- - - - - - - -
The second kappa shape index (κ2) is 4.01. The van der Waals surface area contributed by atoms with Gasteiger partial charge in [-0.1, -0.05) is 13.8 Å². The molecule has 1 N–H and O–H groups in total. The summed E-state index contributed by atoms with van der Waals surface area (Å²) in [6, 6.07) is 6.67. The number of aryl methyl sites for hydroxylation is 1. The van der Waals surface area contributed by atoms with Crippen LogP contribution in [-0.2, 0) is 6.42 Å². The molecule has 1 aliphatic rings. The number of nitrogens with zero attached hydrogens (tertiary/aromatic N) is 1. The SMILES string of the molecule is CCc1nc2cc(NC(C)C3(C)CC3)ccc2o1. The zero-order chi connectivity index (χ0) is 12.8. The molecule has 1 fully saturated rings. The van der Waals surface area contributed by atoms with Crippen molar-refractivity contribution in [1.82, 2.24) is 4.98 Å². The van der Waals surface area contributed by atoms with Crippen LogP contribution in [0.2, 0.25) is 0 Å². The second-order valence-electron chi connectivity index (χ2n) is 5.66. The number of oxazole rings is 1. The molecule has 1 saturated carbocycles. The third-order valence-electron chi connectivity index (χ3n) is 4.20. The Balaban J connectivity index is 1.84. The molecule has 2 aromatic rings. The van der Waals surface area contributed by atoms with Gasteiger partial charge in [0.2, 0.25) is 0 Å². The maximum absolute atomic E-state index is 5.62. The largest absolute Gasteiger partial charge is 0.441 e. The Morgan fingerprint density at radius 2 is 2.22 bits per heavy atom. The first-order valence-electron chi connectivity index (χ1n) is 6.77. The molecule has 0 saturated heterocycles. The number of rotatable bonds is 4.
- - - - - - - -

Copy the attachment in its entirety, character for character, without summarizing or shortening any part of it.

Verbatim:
The second kappa shape index (κ2) is 4.01. The van der Waals surface area contributed by atoms with Gasteiger partial charge in [-0.1, -0.05) is 13.8 Å². The molecule has 1 N–H and O–H groups in total. The summed E-state index contributed by atoms with van der Waals surface area (Å²) in [6, 6.07) is 6.67. The number of aryl methyl sites for hydroxylation is 1. The van der Waals surface area contributed by atoms with Crippen LogP contribution in [-0.2, 0) is 6.42 Å². The molecule has 1 aliphatic rings. The number of nitrogens with zero attached hydrogens (tertiary/aromatic N) is 1. The SMILES string of the molecule is CCc1nc2cc(NC(C)C3(C)CC3)ccc2o1. The zero-order chi connectivity index (χ0) is 12.8. The molecule has 1 fully saturated rings. The van der Waals surface area contributed by atoms with Crippen molar-refractivity contribution in [1.82, 2.24) is 4.98 Å². The van der Waals surface area contributed by atoms with Crippen LogP contribution in [0.2, 0.25) is 0 Å². The second-order valence-electron chi connectivity index (χ2n) is 5.66. The number of oxazole rings is 1. The molecule has 1 saturated carbocycles. The third-order valence-electron chi connectivity index (χ3n) is 4.20. The Balaban J connectivity index is 1.84. The molecule has 2 aromatic rings. The van der Waals surface area contributed by atoms with Gasteiger partial charge in [0.2, 0.25) is 0 Å². The maximum absolute atomic E-state index is 5.62. The largest absolute Gasteiger partial charge is 0.441 e. The Morgan fingerprint density at radius 2 is 2.22 bits per heavy atom. The first-order valence-electron chi connectivity index (χ1n) is 6.77. The molecule has 0 saturated heterocycles. The number of rotatable bonds is 4.